The diversity of design, materials, and locales we humans inhabit is wonder-full. Here’s a good sampling of the humble, sweet, interesting, weird and gorgeous places we live, including some houses in trees that are way beyond tree-houses..
Where I know, I label place and photographer. If anyone recognizes something unlabeled or incorrectly labeled, I invite comments. There are many I would surely visit if only I knew where to go.
Thanks again to Sam Pryor at pinterest
and to Amazing Places on facebook
And to Jen H and Jen C.
Some weather is breathtakingly beautiful; some bizarre; some, like ominous clouds, a little spooky and some just weird. I’ve chosen to leave out more disturbing images of the devastation that can also come from extremes of weather.
Nacreous clouds are located in the stratosphere between 9 and 16 miles high. Their “mother of pearl” colors come from sunlight striking tiny ice crystals inside the clouds. Very low temperatures near -85 degrees C are required to form the crystals, which is why nacreous clouds are seen mainly during winter over places like Alaska, Iceland and Scandinavia.
For more weird weather on this site go here.
Thanks to DarkRoastedBlend’s weird weather section
To Extreme Instability, a site for people who chase tornadoes, clouds and get spectacular images
As you scroll past some of these images, you will wish you could stop your life and get onto that road. Others you will be grateful if you never have to get any closer than your computer. Some you will simply marvel at human engineers. And as always, for some we must thank the artistry of the photographer.
When I know where the image is located, I label it. If you recognize anything unlabeled, please share the location in the comments.
For more weird roads to here.
I know it’s a little late to start vacation plans for this year. So maybe you will have to wait until next year to visit your favorite place on this post.
Or maybe you’ll just have to add one or two of these to your bucket list.
Or maybe you’ll just stare happily in wonder at the natural diversity of our planet and the buildings humans have constructed to help us enjoy them.
Also, in case, like me, you have been to one or more of these places and your vacation photos don’t exactly capture the spectacular images you see here, let’s remember to give thanks to the artistry of the photographers who manage to duplicate with perfect lighting and mood the beauty of what they see. I wish I knew more of their names.
Please leave a comment if you have a favorite place. And if I’ve left out one of your favorite places, send me a link.
Click here for more dream vacation destinations.
Thanks to AmazingThingsInTheWorld for many of these photos.
In case you’re complaining about summer heat, here’s a reminder of another reality.
Thanks to Sam Pryor at Pinterest. I confess, I lost the info of another person who had many wonderful snow and ice images at Pinterest. I think I’ve learned to be more diligent in saving the names of those I’d like to appreciate.
O.K., this is only the second time in two years that I’ve done a post where you really miss the point if you don’t read as well as look at the pictures. In fact, the first READ THIS post is about the parasite that got me started collecting wonders.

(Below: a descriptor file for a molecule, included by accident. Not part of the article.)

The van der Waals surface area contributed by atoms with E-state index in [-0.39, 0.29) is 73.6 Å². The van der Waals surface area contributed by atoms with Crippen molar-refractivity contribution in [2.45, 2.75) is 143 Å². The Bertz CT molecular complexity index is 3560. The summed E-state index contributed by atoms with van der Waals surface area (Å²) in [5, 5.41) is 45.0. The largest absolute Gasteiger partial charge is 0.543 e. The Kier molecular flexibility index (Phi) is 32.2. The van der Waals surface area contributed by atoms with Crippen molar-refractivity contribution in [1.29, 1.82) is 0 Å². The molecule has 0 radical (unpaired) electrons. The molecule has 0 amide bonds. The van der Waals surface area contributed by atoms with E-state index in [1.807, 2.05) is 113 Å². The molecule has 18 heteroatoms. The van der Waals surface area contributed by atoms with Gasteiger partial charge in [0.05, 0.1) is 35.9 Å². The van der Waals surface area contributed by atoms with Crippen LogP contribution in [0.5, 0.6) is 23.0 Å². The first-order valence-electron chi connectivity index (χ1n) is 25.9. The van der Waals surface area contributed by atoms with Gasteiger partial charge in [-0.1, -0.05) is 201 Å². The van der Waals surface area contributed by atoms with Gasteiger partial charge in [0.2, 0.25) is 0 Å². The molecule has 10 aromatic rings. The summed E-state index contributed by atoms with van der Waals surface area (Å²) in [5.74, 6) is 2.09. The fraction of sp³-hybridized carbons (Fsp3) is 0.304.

1) Slime molds are single-celled amoebas that can gather by the thousands to form multicelled bodies that can crawl or develop into gigantic pulsating networks.
2) Despite having no brain, the organism is able to “organise” its cells to create the most direct route through a maze in order to reach a source of food.
3) According to Atsushi Tero, from Kyushu University, southern Japan “Computers are not so good at analyzing the best routes that connect many base points because the volume of calculations becomes too large for them, but slime molds, without calculating all the possible options, can gradually find the best routes.”
4) When the individual amoeba cells become hungry, they rush together more like one organism for a common cause, for which some will sacrifice themselves. Inside the organism about 1 percent of the amoebas turn into police. They crawl through the slug-like blob looking for infectious bacteria. When they find one, they devour it and then drop away from the slug, taking the bacteria with it. They then die of the infection while the slug remains healthy.
5) Next some more of the cells (20%) die as they transform their bodies into a stiff stalk of cellulose, so that others can crawl to the top and form a sticky ball of spores that stick to the foot of an animal and travel to another spot to reproduce.
6) Biologists have found slime molds in Antarctica, in barren deserts, high in the canopies of jungles and even on the leaves of household plants.
So now you can enjoy looking at the variety of this life form as reflected in these images thanks mostly to englishrussia a website that translates Russian sites into English.
Thanks to Funny Times column, News of the Weird for getting me started on slime molds.
Again, thanks mostly to englishrussia for a majority of the images.
And here’s one more chance to check out the first READ THIS! post if you’ve missed it.
Thanks to the internet, researching posts for this website and the patience and skill of some incredible photographers, I have become enamored of birds–or at least images of them. I’ve gone from being someone interested in only a few striking breeds that live near me, like the blue herons and egrets, to someone totally charmed by the incredibIe diversity, the colors, the beauty and the sometimes awesome or funny behavior of our flying friends. I hope this leaves you feeling the same . Don’t miss the videos at the end.